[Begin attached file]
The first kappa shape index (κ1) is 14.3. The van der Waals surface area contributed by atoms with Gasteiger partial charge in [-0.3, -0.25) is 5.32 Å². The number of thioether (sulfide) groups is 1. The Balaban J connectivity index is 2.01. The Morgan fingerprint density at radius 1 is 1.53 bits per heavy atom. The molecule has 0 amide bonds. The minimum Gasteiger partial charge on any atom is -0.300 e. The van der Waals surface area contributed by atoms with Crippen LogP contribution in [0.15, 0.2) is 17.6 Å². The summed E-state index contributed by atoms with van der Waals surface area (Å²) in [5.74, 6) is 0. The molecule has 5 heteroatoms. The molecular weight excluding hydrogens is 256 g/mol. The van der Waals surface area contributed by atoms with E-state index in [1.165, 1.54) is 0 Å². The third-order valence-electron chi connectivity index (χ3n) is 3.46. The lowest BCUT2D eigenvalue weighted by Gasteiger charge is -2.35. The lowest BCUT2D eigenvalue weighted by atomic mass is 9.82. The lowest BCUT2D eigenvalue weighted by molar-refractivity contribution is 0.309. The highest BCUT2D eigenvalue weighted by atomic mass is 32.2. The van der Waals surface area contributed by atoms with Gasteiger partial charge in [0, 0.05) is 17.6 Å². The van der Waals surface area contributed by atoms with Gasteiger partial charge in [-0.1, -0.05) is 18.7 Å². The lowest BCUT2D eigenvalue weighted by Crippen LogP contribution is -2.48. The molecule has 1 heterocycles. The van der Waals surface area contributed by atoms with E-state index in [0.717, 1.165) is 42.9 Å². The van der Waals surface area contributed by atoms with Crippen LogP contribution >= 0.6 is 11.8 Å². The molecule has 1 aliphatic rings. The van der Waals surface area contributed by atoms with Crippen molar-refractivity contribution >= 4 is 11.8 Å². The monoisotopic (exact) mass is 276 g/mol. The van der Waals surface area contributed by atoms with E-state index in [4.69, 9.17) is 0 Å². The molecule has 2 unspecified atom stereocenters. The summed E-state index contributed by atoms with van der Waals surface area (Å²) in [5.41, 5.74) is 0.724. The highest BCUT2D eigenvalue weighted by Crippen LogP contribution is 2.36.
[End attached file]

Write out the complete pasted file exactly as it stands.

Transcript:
The first kappa shape index (κ1) is 14.3. The van der Waals surface area contributed by atoms with Gasteiger partial charge in [-0.3, -0.25) is 5.32 Å². The number of thioether (sulfide) groups is 1. The Balaban J connectivity index is 2.01. The Morgan fingerprint density at radius 1 is 1.53 bits per heavy atom. The molecule has 0 amide bonds. The minimum Gasteiger partial charge on any atom is -0.300 e. The van der Waals surface area contributed by atoms with Crippen LogP contribution in [0.15, 0.2) is 17.6 Å². The summed E-state index contributed by atoms with van der Waals surface area (Å²) in [5.74, 6) is 0. The molecule has 5 heteroatoms. The molecular weight excluding hydrogens is 256 g/mol. The van der Waals surface area contributed by atoms with E-state index in [1.165, 1.54) is 0 Å². The third-order valence-electron chi connectivity index (χ3n) is 3.46. The lowest BCUT2D eigenvalue weighted by Gasteiger charge is -2.35. The lowest BCUT2D eigenvalue weighted by atomic mass is 9.82. The lowest BCUT2D eigenvalue weighted by molar-refractivity contribution is 0.309. The highest BCUT2D eigenvalue weighted by atomic mass is 32.2. The van der Waals surface area contributed by atoms with Gasteiger partial charge in [0, 0.05) is 17.6 Å². The van der Waals surface area contributed by atoms with Gasteiger partial charge in [-0.1, -0.05) is 18.7 Å². The lowest BCUT2D eigenvalue weighted by Crippen LogP contribution is -2.48. The molecule has 1 heterocycles. The van der Waals surface area contributed by atoms with E-state index in [0.717, 1.165) is 42.9 Å². The van der Waals surface area contributed by atoms with Crippen LogP contribution >= 0.6 is 11.8 Å². The molecule has 1 aliphatic rings. The van der Waals surface area contributed by atoms with Crippen molar-refractivity contribution >= 4 is 11.8 Å². The monoisotopic (exact) mass is 276 g/mol. The van der Waals surface area contributed by atoms with E-state index in [4.69, 9.17) is 0 Å². The molecule has 2 unspecified atom stereocenters. The summed E-state index contributed by atoms with van der Waals surface area (Å²) in [5.41, 5.74) is 0.724. The highest BCUT2D eigenvalue weighted by Crippen LogP contribution is 2.36.